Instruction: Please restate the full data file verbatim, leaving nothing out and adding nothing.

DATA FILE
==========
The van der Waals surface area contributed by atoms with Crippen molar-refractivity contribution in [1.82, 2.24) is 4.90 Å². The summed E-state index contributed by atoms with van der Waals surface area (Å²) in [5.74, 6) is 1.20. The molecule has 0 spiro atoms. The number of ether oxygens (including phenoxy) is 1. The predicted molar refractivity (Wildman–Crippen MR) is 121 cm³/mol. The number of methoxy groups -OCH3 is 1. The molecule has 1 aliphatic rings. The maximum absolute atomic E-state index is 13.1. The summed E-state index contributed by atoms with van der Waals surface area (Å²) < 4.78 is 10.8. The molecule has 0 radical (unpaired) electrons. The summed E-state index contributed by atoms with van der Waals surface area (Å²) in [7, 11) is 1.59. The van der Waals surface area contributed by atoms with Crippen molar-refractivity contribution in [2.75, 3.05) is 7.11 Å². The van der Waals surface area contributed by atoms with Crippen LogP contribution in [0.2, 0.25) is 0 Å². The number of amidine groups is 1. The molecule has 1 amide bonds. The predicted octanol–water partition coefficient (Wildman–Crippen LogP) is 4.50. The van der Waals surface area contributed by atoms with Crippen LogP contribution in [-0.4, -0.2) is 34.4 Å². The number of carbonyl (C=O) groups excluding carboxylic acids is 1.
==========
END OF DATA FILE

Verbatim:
The van der Waals surface area contributed by atoms with Crippen molar-refractivity contribution in [1.82, 2.24) is 4.90 Å². The summed E-state index contributed by atoms with van der Waals surface area (Å²) in [5.74, 6) is 1.20. The molecule has 0 spiro atoms. The number of ether oxygens (including phenoxy) is 1. The predicted molar refractivity (Wildman–Crippen MR) is 121 cm³/mol. The number of methoxy groups -OCH3 is 1. The molecule has 1 aliphatic rings. The maximum absolute atomic E-state index is 13.1. The summed E-state index contributed by atoms with van der Waals surface area (Å²) < 4.78 is 10.8. The molecule has 0 radical (unpaired) electrons. The summed E-state index contributed by atoms with van der Waals surface area (Å²) in [7, 11) is 1.59. The van der Waals surface area contributed by atoms with Crippen molar-refractivity contribution in [2.75, 3.05) is 7.11 Å². The van der Waals surface area contributed by atoms with Crippen LogP contribution in [0.2, 0.25) is 0 Å². The number of amidine groups is 1. The molecule has 1 amide bonds. The predicted octanol–water partition coefficient (Wildman–Crippen LogP) is 4.50. The van der Waals surface area contributed by atoms with Crippen LogP contribution in [-0.4, -0.2) is 34.4 Å². The number of carbonyl (C=O) groups excluding carboxylic acids is 1.